The liveliest of Niseko’s four ski villages, Hirafu is hooking buyers due to its world-class lifestyle options, year-round outdoor pursuits, and second-home investment opportunities
For centuries, Hokkaido was an isolated Narnia of myths and whispers. Even today, Japan’s northernmost island, though accounting for one-fifth of the whole country, is home to a mere 5% of its population. It remains a largely unspoiled, enigmatic landscape where emerald summers quietly ease into piercing-white winter months. And then there’s Niseko. Nestled in the foothills of the eponymous mountain range, this melting pot of high-octane activity and après-ski went from “undiscovered” to Asia’s undisputed premier ski resort in little over a decade. At its heart is Hirafu, the largest and liveliest of Niseko’s four ski villages. With its abundance of year-round lifestyle options, including world-class restaurants, retail outlets, and outdoor pursuits, in addition to top-tier second-home investment opportunities, it’s little wonder that Hirafu’s popularity has yet to peak.
HakuVilla 588 is that rare example of a residence that justifies its hyperbolic marketing material. The seven-storey property, which basks in vistas of nearby Mount Yōtei, features just four 300-plus-square-metre units. The four-bedroom, five-bathroom properties all have a private onsen and are staffed by a discrete team of hosts, chauffeurs, and chefs. Located in the Upper Hirafu Village only 200 metres from the Hirafu gondola, residents have direct access to the village’s premier amenities. Onsite facilities include a private wine cellar, golf simulator, and karaoke room, as well as one of the neighbourhood’s favourite eateries, Haku Steak Restaurant, on the ground floor.
Opening its second phase this winter, Intuition Niseko is another upscale property reaping the rewards of Hirafu’s stunning scenery. Building on the success of the 10—sold-out—villas in phase one, the latest instalment features 32 fully furnished serviced apartments, ranging from studios to six-bedroom penthouses. The luxury onsen estate, designed by Tokyo-based architect ALA Inc. to subtly integrate into the surrounding birch forest, sits in the centre of Hirafu, moments from ski lifts and shopping and dining destinations. While the exclusive onsite onsen is the drawcard, residents also benefit from concierge services, in-house dining options, and upscale fitness facilities.
Some would argue that après-ski is the real reason holidaymakers hit the slopes each season—and given the lively vibes inside Toshiro’s on any given winter’s night, it would be difficult to disagree. Since launching in 2014, this snug sanctuary in Niseko Prince Hotel Hirafutei has blossomed into a firm post-piste favourite. Patrons are often warmly welcomed by the bar’s husband-and-wife team who serve up some of the village’s most creative cocktail concoctions alongside revered Japanese whiskies and local craft beers. With only 30 seats, early arrival is advised, especially during peak season, to snag a seat and drink to the day’s adventures.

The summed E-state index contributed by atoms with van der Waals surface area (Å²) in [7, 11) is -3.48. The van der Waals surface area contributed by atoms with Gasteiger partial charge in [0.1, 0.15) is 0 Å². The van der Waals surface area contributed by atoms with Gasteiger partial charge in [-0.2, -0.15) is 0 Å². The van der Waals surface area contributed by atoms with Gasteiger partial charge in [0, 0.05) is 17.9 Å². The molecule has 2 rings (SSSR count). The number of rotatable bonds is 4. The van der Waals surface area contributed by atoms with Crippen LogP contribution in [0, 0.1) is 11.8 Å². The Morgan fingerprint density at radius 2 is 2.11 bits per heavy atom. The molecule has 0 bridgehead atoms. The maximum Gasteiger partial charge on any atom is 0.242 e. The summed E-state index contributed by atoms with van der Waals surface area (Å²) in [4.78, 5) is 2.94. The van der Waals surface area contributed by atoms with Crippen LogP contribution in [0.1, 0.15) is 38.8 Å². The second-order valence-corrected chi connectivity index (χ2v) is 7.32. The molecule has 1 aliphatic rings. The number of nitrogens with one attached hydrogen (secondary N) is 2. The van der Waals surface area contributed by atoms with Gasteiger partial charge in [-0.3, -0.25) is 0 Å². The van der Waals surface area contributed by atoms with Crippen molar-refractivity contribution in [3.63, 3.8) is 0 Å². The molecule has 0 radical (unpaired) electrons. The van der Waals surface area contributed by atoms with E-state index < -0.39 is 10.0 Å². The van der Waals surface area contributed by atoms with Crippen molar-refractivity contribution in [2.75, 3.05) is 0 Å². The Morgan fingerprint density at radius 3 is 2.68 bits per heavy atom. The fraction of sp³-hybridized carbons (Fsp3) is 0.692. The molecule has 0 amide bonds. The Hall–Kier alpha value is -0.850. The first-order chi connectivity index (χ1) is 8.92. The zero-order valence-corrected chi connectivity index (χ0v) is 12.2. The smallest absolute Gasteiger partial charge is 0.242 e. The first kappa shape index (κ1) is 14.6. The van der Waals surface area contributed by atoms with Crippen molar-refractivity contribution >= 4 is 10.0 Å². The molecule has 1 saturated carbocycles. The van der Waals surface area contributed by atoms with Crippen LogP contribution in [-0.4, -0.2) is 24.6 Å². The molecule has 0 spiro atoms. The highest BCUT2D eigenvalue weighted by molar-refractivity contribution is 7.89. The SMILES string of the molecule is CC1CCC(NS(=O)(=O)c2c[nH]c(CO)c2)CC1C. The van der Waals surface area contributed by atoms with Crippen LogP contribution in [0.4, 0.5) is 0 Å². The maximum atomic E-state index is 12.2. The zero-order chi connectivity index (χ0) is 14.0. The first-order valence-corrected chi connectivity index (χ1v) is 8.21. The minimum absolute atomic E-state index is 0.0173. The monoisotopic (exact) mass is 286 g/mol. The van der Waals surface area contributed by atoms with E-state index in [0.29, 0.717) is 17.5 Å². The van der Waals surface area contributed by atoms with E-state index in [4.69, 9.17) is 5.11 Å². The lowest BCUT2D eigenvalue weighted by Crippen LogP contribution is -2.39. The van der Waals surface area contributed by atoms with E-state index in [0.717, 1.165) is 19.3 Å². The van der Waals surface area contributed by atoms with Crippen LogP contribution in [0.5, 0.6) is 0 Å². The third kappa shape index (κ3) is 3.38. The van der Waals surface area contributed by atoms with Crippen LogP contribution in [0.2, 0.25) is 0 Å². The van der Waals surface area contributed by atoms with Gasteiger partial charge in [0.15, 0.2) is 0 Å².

Hirafu is home to a smattering of small onsens, mainly located in hotels, but for an authentic affair, those in the know head 30 minutes out of town to Yukichichibu Onsen. It’s famed for its sulphur-rich spring, Hokkaido’s only volcanic mud pool in the female section, and relatively laidback attitude (translation: they serve beer). The panoramic views of Oyunuma thermal lake and Mount Chisenupuri that surround the 11-rotenburo onsen only add to the sense of seclusion and relaxation. The historical outdoor onsen, open since 1966, recently underwent an extensive refurbishment, adding contemporary components to this classic experience.
This recent addition to Hirafu’s retail mix is a one-stop destination for upscale ski apparel and community-centric activities. With more than 1,200 square metres of floor space, expect to find gear from the world’s most iconic winter sports brands for purchase and hire. It also houses an equipment tuning workshop and events space that frequently showcases local films, art exhibitions, and live music. The brand’s own award-winning caffeine fixes, meanwhile, are served up at Rhythm Beans Coffee on the ground floor, while the in-house bar is a great place to trade tales from the slopes.
For a Hokkaido native who honed his craft in the kitchen of Sydney’s most celebrated Japanese restaurant, Tetsuya’s, Chef Kamimura raised a few eyebrows when he unveiled his French-inspired eatery in Hirafu more than a decade ago. Although Niseko’s only Michelin-starred restaurant is unashamedly Gallic, its dishes are a poignant celebration of the island’s finest produce and ingredients. Each stage of Kamimura’s nine-course degustation menu takes patrons on a Franco-flecked culinary journey through northern Japan’s diverse landscape, from Notsuke scallop sashimi to Kamimura’s innovative take on (Wagyu) steak-frites and roasted Yoichi apple served with Hokkaido ice cream. For a more casual affair, check out Kamimura’s latest creation, Kitchen.
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